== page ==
Refrigerators and Latches
Why doesn’t the RV industry supply its motorhomes and trailers with the ability to operate the refrigerators on DC power? Many folks are running the gas for the refrigerator when traveling on the road, which is dangerous. For safety purposes, the gas should be shut off at the storage vessel under these circumstances. Some areas require the gas be shut off on certain bridges and in tunnels. I have run my trailer through Death Valley with the refrigerator on DC power satisfactorily.
Another area of concern is cabinet latches. The industry should require that all motorhomes and any other RV you are allowed to ride in be equipped with positive latches on all cabinets and doors. In case of an accident, there is less of a chance of the occupants getting hurt with items flying out of the cabinets. You could get killed by a bottle of ketchup! I would not buy a motorhome without these features.
Why doesn’t the Recreation Vehicle Industry Association request these safety features? Must we wait for the government to take action regarding these matters?
Donald H. Mercier
Bob: The RV industry does supply refrigerators that operate on 12-volt DC, as well as 120-volt AC power and propane. You typically don’t seem them because the RV manufacturers don’t order them or offer them as options.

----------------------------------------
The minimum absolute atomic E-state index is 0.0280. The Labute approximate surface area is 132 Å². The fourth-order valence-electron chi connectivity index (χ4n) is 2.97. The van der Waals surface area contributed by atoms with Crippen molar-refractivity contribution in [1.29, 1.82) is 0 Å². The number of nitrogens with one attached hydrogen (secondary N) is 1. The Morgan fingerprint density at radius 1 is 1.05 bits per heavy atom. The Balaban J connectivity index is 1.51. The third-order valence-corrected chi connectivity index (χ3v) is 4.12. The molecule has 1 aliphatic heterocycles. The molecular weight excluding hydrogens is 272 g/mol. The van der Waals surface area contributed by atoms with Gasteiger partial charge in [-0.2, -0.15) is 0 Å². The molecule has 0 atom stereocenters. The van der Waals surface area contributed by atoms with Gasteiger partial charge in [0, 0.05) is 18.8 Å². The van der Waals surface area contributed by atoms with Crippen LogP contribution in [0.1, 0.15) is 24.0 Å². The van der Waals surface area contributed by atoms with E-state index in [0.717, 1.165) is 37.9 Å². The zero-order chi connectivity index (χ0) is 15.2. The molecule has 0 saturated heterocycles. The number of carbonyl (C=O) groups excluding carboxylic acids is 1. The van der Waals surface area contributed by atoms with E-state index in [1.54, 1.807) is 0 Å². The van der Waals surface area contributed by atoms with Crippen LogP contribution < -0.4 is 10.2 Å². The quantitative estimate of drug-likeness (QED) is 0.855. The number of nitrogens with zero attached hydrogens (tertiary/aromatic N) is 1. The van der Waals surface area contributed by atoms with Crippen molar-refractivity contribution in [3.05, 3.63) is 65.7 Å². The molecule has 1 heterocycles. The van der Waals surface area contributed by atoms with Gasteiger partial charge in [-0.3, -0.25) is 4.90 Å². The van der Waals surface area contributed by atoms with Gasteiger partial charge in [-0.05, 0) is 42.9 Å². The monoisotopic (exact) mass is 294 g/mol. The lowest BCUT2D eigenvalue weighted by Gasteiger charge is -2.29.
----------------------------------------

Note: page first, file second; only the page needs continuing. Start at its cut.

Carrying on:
Dometic and Norcold, the primary refrigerator suppliers to the industry, both offer 6- and 8-cubic-foot models. The 12-volt-DC mode is designed to maintain the temperature, so you have to bring the refrigerator down to the operating temperature using propane or 120-volt AC power before you switch over. While the DC mode maintains temperature at a safe level, it will not cool as efficiently as AC power or propane.
It’s not practical to run the heating unit on 12-volt DC power required to provide the necessary cooling for the larger refrigerators.
As far as I know, there are no requirements for positive latches in RVs. There are, though, some manufacturers who use this type of cabinet hardware.